On Tuesday, March 19, 2013, OLC attended New York Tech Meetup's monthly tech demo event. This particular event was delayed due to SXSW, but the presenters were still lively and engaging as ever. The presenters for this event were Aviary, Birdseye, Clarity, Foursquare, iRescU, Moveline, Ontodia, Shutterstock and Yext.
The first demo of the night went to Ontodia. It was developed through wondering about using metadata as a launching point for searching. "What you need isn't findable using metadata," Joel Natividad, co-founder of Ontodia said. "You need to use different visualization tool to look for it. We built all these things so you can slice and dice through the data, but you need to work on it. We wanted to be the Bloomberg of open data," he said. "We're building a data community surface." Pediacities is building communities. It mashes up data sets as per the questions asked. We aim to give developers answering data interface and that the question gets a question ID for developers to manage," Natividad said.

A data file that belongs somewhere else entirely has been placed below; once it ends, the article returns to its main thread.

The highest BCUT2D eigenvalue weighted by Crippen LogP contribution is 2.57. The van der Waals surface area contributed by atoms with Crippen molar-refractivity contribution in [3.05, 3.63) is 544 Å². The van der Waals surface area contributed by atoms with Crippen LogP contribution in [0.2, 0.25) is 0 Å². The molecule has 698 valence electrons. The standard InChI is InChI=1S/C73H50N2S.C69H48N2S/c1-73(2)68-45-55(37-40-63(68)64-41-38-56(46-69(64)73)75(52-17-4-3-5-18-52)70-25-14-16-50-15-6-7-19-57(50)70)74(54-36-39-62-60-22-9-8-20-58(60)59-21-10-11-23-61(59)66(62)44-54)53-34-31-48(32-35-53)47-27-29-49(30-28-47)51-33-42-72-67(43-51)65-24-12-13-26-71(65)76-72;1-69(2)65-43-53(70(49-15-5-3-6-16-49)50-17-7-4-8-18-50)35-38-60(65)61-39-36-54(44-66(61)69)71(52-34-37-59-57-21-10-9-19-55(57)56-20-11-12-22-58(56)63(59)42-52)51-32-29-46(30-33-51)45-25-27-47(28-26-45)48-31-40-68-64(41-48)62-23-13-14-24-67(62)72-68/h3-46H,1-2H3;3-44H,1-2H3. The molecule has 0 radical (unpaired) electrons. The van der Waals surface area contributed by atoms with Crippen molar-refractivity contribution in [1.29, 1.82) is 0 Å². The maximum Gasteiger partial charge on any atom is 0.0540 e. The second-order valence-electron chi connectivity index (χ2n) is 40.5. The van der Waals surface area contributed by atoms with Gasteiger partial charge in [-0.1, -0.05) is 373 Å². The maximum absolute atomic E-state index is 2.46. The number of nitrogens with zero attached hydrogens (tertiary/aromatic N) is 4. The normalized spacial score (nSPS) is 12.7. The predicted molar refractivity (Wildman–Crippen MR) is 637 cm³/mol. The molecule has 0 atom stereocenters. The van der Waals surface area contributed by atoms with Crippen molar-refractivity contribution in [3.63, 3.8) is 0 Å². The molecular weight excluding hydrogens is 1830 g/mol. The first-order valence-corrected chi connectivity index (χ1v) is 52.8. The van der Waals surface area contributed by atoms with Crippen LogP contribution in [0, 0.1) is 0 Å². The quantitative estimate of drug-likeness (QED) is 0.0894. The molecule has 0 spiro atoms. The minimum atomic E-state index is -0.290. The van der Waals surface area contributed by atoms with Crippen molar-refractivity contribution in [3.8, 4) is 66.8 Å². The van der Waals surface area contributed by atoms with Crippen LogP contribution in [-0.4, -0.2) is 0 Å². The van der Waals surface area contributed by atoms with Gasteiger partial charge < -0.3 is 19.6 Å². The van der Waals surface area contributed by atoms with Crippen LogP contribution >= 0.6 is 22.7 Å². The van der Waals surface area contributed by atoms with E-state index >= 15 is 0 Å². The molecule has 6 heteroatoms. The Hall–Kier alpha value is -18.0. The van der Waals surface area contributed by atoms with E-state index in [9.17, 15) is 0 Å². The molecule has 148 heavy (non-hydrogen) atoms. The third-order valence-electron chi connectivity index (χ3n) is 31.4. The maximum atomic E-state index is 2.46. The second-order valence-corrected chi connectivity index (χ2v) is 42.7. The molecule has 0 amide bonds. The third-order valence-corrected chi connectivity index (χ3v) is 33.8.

Clarity was demoed by a team of developers. First, Michael Denton of CampInteractive introduced Diego Vicente. "There's a big problem at school," Vicente said. "Everyone speaks English, but when I go home, my parents don't speak English to me. So I have to translate for them," he said. Clarity is the answer to this problem presented by Vicente. It translates school performance and evaluations by teachers for parents with ease. First, the teacher logs into Clarity using the school email and it automatically logs their roster. Through the dashboard, teachers can manage student behavior and exam scores and send parents pre-written messages that are directly translated for them. The messages can be sent through SMS or through email. A video chat conference between a teacher and parent can have an interpreter present real-time. The point of Clarity is to keep parent-teacher interaction easier and smoother.